Risk Factors

It is important to understand the risk factors of chronic hep B

Hepatitis B risk factors include:

  • Being born to mothers infected with hep B
  • Being born or traveling in countries where hep B is common
  • Exposure to blood on the job, such as health care workers
  • Having sexual partners with hep B
  • Coming into contact with infected bodily fluids (blood, semen, vaginal secretions)
  • Sharing needles, syringes, or other drug-injection equipment
  • Sharing items such as razors or toothbrushes with an infected person
  • Being born in the US, not vaccinated as an infant, and having parents born in high-risk countries
  • Living or lived with a partner who has chronic hep B
  • Having had a tattoo or body piercing with unsterilized tools

Getting Tested

In the US, as many as 1.4 million people with chronic hepatitis B are undiagnosed

A simple blood test, which is covered by most health insurance plans, will tell if you have chronic hep B:

Blood is taken from a vein in your arm
It is sent to a lab and examined

Hepatitis B surface antibody (anti-HBs)

These are made by your immune system to fight the hep B virus.

If you have these, you are protected from hep B.

Hepatitis B surface antigen (HBsAg)

If found in your blood, you are infected with hep B.

If these are in your body for more than 6 months, you have chronic hep B.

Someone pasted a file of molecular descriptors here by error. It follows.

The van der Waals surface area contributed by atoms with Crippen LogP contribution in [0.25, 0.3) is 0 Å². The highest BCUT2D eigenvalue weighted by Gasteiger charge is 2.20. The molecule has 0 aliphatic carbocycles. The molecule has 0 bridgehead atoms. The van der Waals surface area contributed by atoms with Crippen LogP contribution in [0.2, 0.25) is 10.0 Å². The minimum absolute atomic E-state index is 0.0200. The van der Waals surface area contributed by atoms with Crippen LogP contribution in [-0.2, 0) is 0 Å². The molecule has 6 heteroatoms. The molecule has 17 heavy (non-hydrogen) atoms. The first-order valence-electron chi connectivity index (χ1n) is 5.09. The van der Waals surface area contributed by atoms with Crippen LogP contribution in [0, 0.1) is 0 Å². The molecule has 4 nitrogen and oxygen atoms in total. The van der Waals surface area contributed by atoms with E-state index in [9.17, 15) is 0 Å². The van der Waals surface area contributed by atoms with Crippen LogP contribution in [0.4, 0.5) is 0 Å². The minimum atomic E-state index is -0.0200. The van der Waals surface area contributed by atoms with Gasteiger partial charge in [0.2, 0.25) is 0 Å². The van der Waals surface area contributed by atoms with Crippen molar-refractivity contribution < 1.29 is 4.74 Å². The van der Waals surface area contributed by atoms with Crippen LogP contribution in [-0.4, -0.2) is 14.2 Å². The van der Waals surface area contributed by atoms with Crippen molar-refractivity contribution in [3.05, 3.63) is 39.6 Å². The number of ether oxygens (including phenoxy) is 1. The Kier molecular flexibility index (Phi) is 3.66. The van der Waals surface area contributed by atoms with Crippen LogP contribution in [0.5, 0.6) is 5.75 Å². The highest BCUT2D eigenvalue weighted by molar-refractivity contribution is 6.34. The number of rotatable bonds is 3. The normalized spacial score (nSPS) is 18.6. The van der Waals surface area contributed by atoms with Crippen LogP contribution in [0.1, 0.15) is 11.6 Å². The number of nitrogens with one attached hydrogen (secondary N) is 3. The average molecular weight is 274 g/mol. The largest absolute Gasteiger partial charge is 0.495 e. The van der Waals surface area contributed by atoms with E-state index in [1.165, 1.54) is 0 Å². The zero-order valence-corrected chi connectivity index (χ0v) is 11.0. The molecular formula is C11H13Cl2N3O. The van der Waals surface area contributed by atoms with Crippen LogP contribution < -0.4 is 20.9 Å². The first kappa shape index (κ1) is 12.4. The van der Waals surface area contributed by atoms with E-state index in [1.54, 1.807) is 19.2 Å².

The test may be repeated over a 6-month period for accurate diagnosis.

The Results

What do the hep B test results mean?

The results of your test will help tell your doctor if you have hepatitis B or if you are currently protected from it. If you find out you have chronic hep B, talk to your doctor to see if treatment is right for you.

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YOU MAY NOT BE protected against the virus
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Get screened and vaccinated
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YOU ARE protected against the virus
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Talk to your family and friends about getting screened
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YOU ARE protected against the virus
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Talk to your family and friends about getting screened
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YOU HAVE chronic hep B
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Talk to your doctor about managing your chronic hep B


If you do not have hepatitis B, and have not been vaccinated, talk to your doctor about getting the hepatitis B vaccine

The hep B vaccine is a safe and effective way to prevent hep B infection.

The hep B vaccine has been available since 1982.

The vaccine is available as either: 2 shots, given a month apart OR 3 shots, the first two given a month apart and the 3rd shot given 4 months later.

Talk to your doctor about which vaccine is best for you.

Who should be vaccinated?

  • All unvaccinated pregnant women at risk for infection
  • All newborns at birth, especially if the mother has hep B
  • Children and adolescents who have not been vaccinated
  • Anyone who lives with someone who has hep B
  • Anyone whose sexual partner has hep B
  • People with chronic liver disease, end-stage renal disease, or HIV infection
  • Healthcare and public safety workers exposed to blood
  • Travelers to any of the countries in red in the map below
Map showing countries where travelers should be vaccinated
Vaccines will NOT work for people who already have hepatitis B.